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## Support Vector Machine (SVM)

Support Vector Machine (SVM) is a very popular machine learning technique known for its accuracy, ease of application and versatility. This research does only apply SVM on the available feature set, so we try to explain only the basics about SVM. Vapnik and his team introduced SVM in 1992. Classification is one of the things that SVM is capable of doing. In classification the SVM is trained on a part of dataset known as training dataset which will have a certain discrete target value, and the input are continuous, and a small part of the data. SVMs find many applications in fields like pattern recognition, speech recognition, object recognition, time series prediction or forecasting, skin cancer detection, etc.

Figure 3: SVMs representation

The above figure shows diagrammatic representation of working of linear SVM. The x coordinates for both red and blue dots represent one of the feature set and y co-ordinates represent the other feature, getting close to this research let us say that red dots represent ‘no profit’ and blue dots represent ‘profit’, and we are working on the training set, so the SVM classifier generates the hyper plane separating the two areas by using some complicated math. And finally seeing on which side of the hyper plane does each point fall can test the testing set.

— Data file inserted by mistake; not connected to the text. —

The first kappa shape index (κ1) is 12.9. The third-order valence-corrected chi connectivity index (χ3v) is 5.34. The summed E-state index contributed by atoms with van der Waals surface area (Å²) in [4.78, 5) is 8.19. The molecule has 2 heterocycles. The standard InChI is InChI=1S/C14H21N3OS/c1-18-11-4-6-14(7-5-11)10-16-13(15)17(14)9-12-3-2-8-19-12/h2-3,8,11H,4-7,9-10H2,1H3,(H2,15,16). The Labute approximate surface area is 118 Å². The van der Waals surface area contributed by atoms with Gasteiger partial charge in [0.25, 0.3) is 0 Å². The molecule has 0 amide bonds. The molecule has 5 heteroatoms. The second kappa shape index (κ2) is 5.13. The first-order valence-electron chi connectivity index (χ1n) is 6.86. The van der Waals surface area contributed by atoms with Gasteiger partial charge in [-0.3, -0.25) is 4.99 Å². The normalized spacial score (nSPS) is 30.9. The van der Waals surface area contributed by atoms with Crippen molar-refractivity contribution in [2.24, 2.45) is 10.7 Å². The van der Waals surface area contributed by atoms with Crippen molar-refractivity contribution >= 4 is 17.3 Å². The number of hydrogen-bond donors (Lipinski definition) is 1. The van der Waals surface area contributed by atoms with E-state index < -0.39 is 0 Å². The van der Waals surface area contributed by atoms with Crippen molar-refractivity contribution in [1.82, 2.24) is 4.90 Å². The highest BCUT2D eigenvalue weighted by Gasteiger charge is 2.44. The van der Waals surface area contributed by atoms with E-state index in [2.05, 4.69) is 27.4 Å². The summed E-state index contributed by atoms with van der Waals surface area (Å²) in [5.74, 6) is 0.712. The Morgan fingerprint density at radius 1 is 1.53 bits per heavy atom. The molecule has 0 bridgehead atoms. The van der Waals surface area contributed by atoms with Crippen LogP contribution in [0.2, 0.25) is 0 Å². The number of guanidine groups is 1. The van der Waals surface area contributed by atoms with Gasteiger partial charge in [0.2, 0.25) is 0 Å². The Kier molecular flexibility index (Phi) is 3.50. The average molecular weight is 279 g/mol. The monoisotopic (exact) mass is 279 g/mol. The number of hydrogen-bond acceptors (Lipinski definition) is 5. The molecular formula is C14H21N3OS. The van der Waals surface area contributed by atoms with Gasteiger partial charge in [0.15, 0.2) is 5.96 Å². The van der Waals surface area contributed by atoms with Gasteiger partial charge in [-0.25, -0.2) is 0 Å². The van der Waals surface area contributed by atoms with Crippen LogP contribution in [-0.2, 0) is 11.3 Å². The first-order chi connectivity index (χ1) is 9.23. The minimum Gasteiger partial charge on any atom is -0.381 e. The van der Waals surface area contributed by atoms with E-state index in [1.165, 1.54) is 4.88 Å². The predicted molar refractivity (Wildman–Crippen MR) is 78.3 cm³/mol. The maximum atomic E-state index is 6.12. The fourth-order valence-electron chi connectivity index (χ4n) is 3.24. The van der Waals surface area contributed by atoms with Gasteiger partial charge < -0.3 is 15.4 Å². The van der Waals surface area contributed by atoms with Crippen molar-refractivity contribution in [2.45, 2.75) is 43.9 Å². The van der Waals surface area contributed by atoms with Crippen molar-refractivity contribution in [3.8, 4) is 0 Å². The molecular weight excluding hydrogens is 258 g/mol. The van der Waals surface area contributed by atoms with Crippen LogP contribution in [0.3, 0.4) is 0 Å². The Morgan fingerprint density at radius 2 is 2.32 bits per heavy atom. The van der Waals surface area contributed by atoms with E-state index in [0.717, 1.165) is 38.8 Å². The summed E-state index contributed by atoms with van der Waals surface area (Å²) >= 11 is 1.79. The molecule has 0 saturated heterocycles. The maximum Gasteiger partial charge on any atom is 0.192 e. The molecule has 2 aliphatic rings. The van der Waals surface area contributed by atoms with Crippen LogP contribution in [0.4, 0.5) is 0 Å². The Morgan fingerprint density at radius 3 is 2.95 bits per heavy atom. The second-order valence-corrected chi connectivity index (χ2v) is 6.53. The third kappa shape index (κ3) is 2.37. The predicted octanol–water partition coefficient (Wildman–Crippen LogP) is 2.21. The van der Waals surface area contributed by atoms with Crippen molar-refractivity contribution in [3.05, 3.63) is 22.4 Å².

Mathematically speaking, consider ? = ?!, ?! , ? = 1,2,3,….?
Where,
?! ∈ ?!
?! ∈ {−1, 1}

In simple words ? represents the data points or the training set and ? represents the known output labels, which for explanation purpose are taken as two, a actual problem may have more labels.
SVM satisfies the following conditions.

figure 1

Task of the SVM classifier is to minimize | ? |! or maximize 1/| ? |. So a hyperplane is obtained with maximum margin from both sides.

Table 1: SVM Kernels

https://books.google.com/books/about/Developing_an_Automated_Stock_Recommenda.html?id=j8BKAQAACAAJ